The cortactin-specific polyclonal antibody, anti-Cterm, was generated by purifying rabbit antiserum raised against a GST-cortactin fusion protein (GST.p80 ) by using a cyanogen bromide-Sepharose 4B column (Pharmacia) coupled with a GST fusion protein of the C-terminal half of mouse cortactin (amino acids 329 to 546 ). The cortactin-specific MAb 4F11 has been previously described (39). Mouse MAbs specific for NCK (anti-NCK), for the Myc epitope (9E10), and for the Flag epitope (M5) were purchased from Transduction Laboratories, Santa Cruz Biotechnology, and Sigma, respectively.
For immunoprecipitating CortBP1, 5 to 10 μg of protein G-purified anti-CortBP1 or preimmune serum was incubated with 500 μl of modified RIPA containing 50 μl of protein A-Sepharose beads (Sigma) at 4°C for 1 h, followed by three washes with 1 ml of modified RIPA. Tissue extracts prepared by homogenizing adult male rat (Sprague-Dawley) tissues in modified RIPA containing 0.05% SDS or cell lysates were incubated with immobilized anti-CortBP1 or preimmune antiserum at 4°C for 2 to 3 h. After three washes with 1 ml of modified RIPA, immunoprecipitates were subjected to Western blot analysis with 1 μg of the MAb 4F11 per ml, 5 μg of anti-CortBP1 per ml, or 250 ng of the MAb anti-NCK per ml.
NIH 3T3 cells were maintained in Dulbecco’s modified Eagle’s medium containing 10% fetal bovine serum and penicillin-streptomycin. Both 10T1/2neo cells, which are a stable transfectant of C3H-10T1/2 murine fibroblasts with pSV2neo, and 5Hd47 cells (c-Src overexpressors), which are a stable transfectant of C3H-10T1/2 cells with pSV2neo and a plasmid encoding chicken c-Src (11), were maintained in Dulbecco’s modified Eagle’s medium containing 10% fetal bovine serum, penicillin-streptomycin, and G418. PC12 cells were cultured as described elsewhere (32). Primary cultures of hippocampal neurons prepared from embryonic day-18 rats (5) were generously provided by Gary Banker.
Cells were transiently transfected with SuperFect (Qiagen). Thirty-six hours posttransfection, NIH 3T3 cells transfected with expression constructs were lysed and subjected to further analysis. For detection of CortBP1 localization in fibroblasts, 10T1/2neo or 5Hd47 cells were seeded on glass coverslips, grown to approximately 60% confluence, and transfected with pRK5-CortBP1cte. Sixteen hours posttransfection, cells were fixed and processed for immunofluorescence analysis.
For immunofluorescence experiments, cultured fibroblasts were fixed with 4% paraformaldehyde in PBS for 20 min and permeabilized with 0.5% Triton X-100 in PBS for 3 min. Cultured hippocampal neurons were fixed and permeabilized with methanol for 20 min. After three washes with PBS, cells were blocked with 20% goat serum–2% bovine serum albumin in PBS for 1 h and incubated with primary antibodies (2.0 to 5.0 μg of anti-CortBP1 per ml, 5 μg of preimmune serum per ml, 0.2 μg of 9E10 per ml, 1 to 2 μg of 4F11 per ml, or 1.0 μg of anti-Cterm per ml) in PBS containing 10% goat serum and 1% bovine serum albumin for 1 h. After three washes with PBS, cells were then incubated with 1.5 μg of fluorescein isothiocyanate- or Texas Red-conjugated secondary antibodies (goat anti-rabbit or goat anti-mouse [Jackson ImmunoResearch]) per ml for 45 min. To visualize F-actin, 0.4 U of Texas Red-conjugated phalloidin (Molecular Probes) per ml was coincubated with secondary antibodies. For the antigen blocking experiment, 5 μg of anti-CortBP1 per ml was preincubated with 5 μg of purified GST-CortBP1cte per ml for 2 h at room temperature prior to labeling. Cells were viewed with a Leitz DMR fluorescence microscope and photographed with a cooled charge-coupled device camera controlled by the ISee software program (Inovision). Images were processed on a Macintosh computer with Adobe Photoshop.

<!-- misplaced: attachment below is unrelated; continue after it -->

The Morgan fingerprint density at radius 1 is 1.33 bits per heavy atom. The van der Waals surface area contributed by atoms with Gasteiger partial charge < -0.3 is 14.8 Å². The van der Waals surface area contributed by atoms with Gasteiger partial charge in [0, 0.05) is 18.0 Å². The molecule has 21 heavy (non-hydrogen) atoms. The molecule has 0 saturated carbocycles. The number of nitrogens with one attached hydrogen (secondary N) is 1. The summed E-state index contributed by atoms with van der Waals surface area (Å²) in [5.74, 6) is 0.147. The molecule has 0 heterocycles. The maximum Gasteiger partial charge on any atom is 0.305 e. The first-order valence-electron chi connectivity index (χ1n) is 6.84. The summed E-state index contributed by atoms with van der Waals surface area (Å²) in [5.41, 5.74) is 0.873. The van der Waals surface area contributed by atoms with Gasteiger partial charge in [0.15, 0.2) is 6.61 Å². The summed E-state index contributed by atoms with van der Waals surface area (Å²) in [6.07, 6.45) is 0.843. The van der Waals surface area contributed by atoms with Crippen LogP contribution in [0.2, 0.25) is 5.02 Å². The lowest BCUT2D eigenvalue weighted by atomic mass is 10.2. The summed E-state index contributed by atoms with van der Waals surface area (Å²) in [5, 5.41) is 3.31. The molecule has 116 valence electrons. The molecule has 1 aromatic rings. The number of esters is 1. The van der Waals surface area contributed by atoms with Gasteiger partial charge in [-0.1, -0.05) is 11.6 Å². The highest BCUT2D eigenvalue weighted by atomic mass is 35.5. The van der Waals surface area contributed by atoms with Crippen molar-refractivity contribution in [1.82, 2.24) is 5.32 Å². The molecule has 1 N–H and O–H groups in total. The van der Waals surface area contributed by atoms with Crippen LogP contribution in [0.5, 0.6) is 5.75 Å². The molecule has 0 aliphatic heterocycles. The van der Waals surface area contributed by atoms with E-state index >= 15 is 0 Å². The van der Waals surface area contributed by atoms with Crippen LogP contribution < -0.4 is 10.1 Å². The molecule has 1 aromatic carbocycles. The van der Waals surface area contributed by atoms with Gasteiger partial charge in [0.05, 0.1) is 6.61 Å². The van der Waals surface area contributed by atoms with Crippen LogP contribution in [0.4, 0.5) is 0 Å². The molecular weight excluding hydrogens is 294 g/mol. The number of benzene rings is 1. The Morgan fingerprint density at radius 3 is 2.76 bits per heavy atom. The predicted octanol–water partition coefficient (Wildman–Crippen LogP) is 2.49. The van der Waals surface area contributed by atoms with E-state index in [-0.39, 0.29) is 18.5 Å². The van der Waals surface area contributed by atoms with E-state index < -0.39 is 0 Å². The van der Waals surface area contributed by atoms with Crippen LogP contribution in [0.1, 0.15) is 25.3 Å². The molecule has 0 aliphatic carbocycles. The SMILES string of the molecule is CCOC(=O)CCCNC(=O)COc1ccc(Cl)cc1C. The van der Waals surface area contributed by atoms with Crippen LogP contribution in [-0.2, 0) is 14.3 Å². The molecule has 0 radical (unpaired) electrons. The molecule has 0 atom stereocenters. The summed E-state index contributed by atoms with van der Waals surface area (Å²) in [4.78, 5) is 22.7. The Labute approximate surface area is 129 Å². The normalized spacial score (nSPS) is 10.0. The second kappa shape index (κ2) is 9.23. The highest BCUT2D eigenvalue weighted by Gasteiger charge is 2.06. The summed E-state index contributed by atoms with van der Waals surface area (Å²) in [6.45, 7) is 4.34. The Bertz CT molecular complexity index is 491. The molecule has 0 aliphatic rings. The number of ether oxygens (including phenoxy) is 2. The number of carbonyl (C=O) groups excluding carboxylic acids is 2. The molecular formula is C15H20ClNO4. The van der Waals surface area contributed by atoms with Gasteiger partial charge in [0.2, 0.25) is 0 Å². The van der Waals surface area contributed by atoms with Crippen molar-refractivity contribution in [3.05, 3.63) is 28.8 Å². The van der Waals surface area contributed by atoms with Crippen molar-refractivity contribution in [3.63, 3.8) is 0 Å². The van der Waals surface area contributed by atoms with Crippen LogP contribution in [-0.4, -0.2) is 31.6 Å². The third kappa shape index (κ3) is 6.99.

The nucleotide sequence of the CortBP1 cDNA (nucleotides 1 to 4636) has been given the GenBank accession no. AF060116.
To better define the role of cortactin in cell signaling events, we utilized the yeast two-hybrid system (28) to isolate cDNA clones encoding cortactin-binding proteins. With GAL4 BD-cortactinSH3 as the bait (Fig. (Fig.1A),1A), three unique positive clones were isolated from a rat hippocampus cDNA library. The clone pPC86-2H, which reproducibly exhibited the highest affinity for the bait (data not shown), was further characterized. The identified interaction was dependent upon the SH3 domain since the GAL4 BD alone or GAL4 BD-cortactinSH3W525K, in which a tryptophan residue highly conserved in SH3 domains (69) was replaced with a lysine residue, did not display any detectable interaction with the fusion protein encoded by pPC86-2H (Fig. (Fig.1B).1B).
Sequence analysis revealed that pPC86-2H contained an insert (2H) of approximately 2.5 kb with a predicted open reading frame of 312 amino acids contiguous with the GAL4 BD (Fig. (Fig.2A2A and B). Neither the DNA nor the deduced amino acid sequence had significant overall homology to any sequences in current databases. However, a proline-rich sequence (KPPVPPKP, hereafter referred to as the ppI motif) was found by inspection of the predicted amino acid sequence. The ppI motif showed striking similarity to the consensus sequence for cortactin SH3 domain-binding peptides (66), matching at all seven positions (Fig. (Fig.2D)2D) that are predicted to be SH3 domain-contacting–scaffolding residues (27). In addition, the last 67 amino acids of this polypeptide showed extensive similarity to SAM domains (Fig. (Fig.2C),2C), 60- to 70-amino-acid sequence motifs with a predicted secondary structure consisting of four short α-helices linked by loops (58). SAM domains have been identified in a variety of proteins (60) including EPH family receptor tyrosine kinases, yeast sterile proteins including the serine/threonine kinases Byr2p and Ste11p, the β subunit of trimeric G protein Ste4p, and the cytoskeleton-associated proteins Boi1p and Boi2p, as well as several Drosophila proteins involved in developmental regulation. As the first reported natural ligand for the cortactin SH3 domain, this protein was designated CortBP1 for cortactin-binding protein 1.